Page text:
Baseball fans are a spectrum. Some just began following the sport in the last few years. With the exciting players the Cubs have, from Kris Bryant and Kyle Schwarber to Willson Contreras and Javier Baez, the Cubs figure to be getting their fair share of the pie. Some people became fans in the Sammy Sosa era, sent as a loose generalization. Some are more the Ryne Sandberg vintage, or the Williams/Santo/Banks timeframe. In general, people have a degree of bias for their generation. This article looks back, based on a line from South Bend Cubs play-by-play announcer Darin Pritchett.
Pritchett, who has been the primary on Cubs broadcasts in the Midwest League since they joined the Cubs family, was referencing a past discussion recently. Mark Haley had been the long-time manager of the South Bend Silver Hawks, when they were a part of the Diamondbacks chain. When the affiliations switched, Haley stayed in South Bend to work at the Cubs training facility.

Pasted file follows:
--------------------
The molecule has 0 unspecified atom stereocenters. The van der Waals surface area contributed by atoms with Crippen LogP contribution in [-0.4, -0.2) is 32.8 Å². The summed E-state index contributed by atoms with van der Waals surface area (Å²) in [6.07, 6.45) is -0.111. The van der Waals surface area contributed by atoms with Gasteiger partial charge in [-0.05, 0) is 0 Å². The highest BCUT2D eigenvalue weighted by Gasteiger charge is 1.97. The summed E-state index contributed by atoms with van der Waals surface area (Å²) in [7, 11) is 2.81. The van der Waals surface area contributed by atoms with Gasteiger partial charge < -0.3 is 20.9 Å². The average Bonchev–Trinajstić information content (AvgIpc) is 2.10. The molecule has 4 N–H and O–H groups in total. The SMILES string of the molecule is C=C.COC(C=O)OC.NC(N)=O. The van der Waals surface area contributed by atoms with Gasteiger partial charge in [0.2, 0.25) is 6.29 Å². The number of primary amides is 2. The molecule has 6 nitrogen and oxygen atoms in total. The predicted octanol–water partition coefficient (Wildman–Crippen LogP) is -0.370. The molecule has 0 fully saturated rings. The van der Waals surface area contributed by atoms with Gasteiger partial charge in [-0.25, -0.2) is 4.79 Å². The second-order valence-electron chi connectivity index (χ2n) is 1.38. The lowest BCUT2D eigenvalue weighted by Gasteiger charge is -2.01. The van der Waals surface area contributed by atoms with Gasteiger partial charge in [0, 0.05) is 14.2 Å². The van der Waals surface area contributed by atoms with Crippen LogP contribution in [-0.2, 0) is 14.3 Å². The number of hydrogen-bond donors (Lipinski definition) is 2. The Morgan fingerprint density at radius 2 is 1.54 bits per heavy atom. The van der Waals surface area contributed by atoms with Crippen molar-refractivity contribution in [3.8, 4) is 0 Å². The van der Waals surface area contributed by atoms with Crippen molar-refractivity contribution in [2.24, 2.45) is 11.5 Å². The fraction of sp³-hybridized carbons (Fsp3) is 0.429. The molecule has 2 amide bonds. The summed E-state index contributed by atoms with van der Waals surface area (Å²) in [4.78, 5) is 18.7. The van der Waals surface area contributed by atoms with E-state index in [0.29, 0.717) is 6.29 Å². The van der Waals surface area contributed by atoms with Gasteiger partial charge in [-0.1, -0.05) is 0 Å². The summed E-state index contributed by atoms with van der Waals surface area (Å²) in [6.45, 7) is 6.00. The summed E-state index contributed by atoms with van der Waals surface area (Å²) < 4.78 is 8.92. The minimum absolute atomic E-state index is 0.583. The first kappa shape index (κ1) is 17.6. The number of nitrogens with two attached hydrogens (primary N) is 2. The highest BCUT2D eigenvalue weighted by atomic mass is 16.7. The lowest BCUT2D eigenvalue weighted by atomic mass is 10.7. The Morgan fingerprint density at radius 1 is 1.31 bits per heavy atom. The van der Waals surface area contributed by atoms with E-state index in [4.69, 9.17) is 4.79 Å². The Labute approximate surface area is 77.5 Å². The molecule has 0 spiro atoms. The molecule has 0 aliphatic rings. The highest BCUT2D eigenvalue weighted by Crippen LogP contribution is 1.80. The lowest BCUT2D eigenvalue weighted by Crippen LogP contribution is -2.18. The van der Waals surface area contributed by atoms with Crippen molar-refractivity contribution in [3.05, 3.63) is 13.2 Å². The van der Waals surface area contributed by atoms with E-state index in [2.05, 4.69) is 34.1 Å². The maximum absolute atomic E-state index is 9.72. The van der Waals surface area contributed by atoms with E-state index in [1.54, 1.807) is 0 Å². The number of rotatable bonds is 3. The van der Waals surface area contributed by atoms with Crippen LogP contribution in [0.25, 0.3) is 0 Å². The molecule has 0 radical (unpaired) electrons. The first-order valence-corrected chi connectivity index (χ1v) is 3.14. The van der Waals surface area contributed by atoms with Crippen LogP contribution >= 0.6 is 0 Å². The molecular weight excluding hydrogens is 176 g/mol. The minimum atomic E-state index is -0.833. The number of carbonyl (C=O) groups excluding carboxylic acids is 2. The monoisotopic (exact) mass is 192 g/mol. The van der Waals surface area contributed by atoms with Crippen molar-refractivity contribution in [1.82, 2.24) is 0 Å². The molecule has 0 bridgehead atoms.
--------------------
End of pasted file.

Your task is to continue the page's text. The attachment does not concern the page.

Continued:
The players coming through South Bend as hitters are likely somewhat familiar with Haley. However, that isn’t the angle for today. Haley is a minor league veteran. Arguably a lifer. Haley has seen the minor league game change quite a bit.
In his comment that spurred this article, Pritchett was noting how the minor league affiliates are about development. However, Haley noted somewhere along the line, it hasn’t always been that way.